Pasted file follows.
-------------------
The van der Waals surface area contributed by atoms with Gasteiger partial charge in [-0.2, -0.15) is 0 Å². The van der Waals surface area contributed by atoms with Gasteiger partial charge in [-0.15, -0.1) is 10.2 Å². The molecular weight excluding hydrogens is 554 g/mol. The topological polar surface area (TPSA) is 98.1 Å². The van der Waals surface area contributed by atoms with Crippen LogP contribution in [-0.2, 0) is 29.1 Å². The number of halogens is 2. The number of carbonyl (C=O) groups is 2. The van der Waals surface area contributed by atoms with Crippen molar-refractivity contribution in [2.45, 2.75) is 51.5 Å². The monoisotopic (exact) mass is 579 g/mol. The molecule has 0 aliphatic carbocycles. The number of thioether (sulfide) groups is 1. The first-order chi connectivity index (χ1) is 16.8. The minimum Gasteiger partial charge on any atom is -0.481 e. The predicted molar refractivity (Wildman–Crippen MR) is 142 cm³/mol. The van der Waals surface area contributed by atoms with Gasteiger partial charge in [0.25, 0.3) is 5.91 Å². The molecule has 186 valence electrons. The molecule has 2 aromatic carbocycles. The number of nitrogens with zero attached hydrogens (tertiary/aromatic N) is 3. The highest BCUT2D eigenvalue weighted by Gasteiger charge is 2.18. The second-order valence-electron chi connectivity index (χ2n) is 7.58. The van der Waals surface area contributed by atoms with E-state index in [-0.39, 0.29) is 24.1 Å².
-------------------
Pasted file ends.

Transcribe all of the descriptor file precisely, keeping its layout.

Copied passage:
The van der Waals surface area contributed by atoms with Gasteiger partial charge in [-0.2, -0.15) is 0 Å². The van der Waals surface area contributed by atoms with Gasteiger partial charge in [-0.15, -0.1) is 10.2 Å². The molecular weight excluding hydrogens is 554 g/mol. The topological polar surface area (TPSA) is 98.1 Å². The van der Waals surface area contributed by atoms with Crippen LogP contribution in [-0.2, 0) is 29.1 Å². The number of halogens is 2. The number of carbonyl (C=O) groups is 2. The van der Waals surface area contributed by atoms with Crippen molar-refractivity contribution in [2.45, 2.75) is 51.5 Å². The monoisotopic (exact) mass is 579 g/mol. The molecule has 0 aliphatic carbocycles. The number of thioether (sulfide) groups is 1. The first-order chi connectivity index (χ1) is 16.8. The minimum Gasteiger partial charge on any atom is -0.481 e. The predicted molar refractivity (Wildman–Crippen MR) is 142 cm³/mol. The van der Waals surface area contributed by atoms with Gasteiger partial charge in [0.25, 0.3) is 5.91 Å². The molecule has 186 valence electrons. The molecule has 2 aromatic carbocycles. The number of nitrogens with zero attached hydrogens (tertiary/aromatic N) is 3. The highest BCUT2D eigenvalue weighted by Gasteiger charge is 2.18. The second-order valence-electron chi connectivity index (χ2n) is 7.58. The van der Waals surface area contributed by atoms with E-state index in [-0.39, 0.29) is 24.1 Å².